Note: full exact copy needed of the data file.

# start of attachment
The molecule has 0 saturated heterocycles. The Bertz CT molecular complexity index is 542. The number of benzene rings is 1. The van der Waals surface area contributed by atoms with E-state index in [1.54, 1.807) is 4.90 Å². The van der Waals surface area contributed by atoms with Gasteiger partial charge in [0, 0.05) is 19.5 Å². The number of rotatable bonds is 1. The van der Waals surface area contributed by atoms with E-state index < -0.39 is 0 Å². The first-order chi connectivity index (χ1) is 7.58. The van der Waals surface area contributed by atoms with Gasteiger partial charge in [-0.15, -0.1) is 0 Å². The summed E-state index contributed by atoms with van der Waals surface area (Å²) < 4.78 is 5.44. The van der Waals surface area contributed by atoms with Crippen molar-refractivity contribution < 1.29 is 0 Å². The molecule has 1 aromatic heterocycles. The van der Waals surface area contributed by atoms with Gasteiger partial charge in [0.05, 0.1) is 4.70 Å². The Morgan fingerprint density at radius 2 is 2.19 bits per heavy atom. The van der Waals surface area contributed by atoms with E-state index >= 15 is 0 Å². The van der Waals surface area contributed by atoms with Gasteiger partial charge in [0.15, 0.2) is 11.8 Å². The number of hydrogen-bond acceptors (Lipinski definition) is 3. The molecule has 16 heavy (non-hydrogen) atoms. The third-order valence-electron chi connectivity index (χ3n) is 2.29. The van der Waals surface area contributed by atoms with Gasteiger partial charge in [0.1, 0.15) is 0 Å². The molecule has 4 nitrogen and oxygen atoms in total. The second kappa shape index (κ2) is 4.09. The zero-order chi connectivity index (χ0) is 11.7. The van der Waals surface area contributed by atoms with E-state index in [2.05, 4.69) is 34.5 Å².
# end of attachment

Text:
The molecule has 0 saturated heterocycles. The Bertz CT molecular complexity index is 542. The number of benzene rings is 1. The van der Waals surface area contributed by atoms with E-state index in [1.54, 1.807) is 4.90 Å². The van der Waals surface area contributed by atoms with Gasteiger partial charge in [0, 0.05) is 19.5 Å². The number of rotatable bonds is 1. The van der Waals surface area contributed by atoms with E-state index < -0.39 is 0 Å². The first-order chi connectivity index (χ1) is 7.58. The van der Waals surface area contributed by atoms with Gasteiger partial charge in [-0.15, -0.1) is 0 Å². The summed E-state index contributed by atoms with van der Waals surface area (Å²) < 4.78 is 5.44. The van der Waals surface area contributed by atoms with Crippen molar-refractivity contribution < 1.29 is 0 Å². The molecule has 1 aromatic heterocycles. The van der Waals surface area contributed by atoms with Gasteiger partial charge in [0.05, 0.1) is 4.70 Å². The Morgan fingerprint density at radius 2 is 2.19 bits per heavy atom. The van der Waals surface area contributed by atoms with E-state index >= 15 is 0 Å². The van der Waals surface area contributed by atoms with Gasteiger partial charge in [0.15, 0.2) is 11.8 Å². The number of hydrogen-bond acceptors (Lipinski definition) is 3. The molecule has 16 heavy (non-hydrogen) atoms. The third-order valence-electron chi connectivity index (χ3n) is 2.29. The van der Waals surface area contributed by atoms with Gasteiger partial charge in [0.1, 0.15) is 0 Å². The molecule has 4 nitrogen and oxygen atoms in total. The second kappa shape index (κ2) is 4.09. The zero-order chi connectivity index (χ0) is 11.7. The van der Waals surface area contributed by atoms with E-state index in [2.05, 4.69) is 34.5 Å².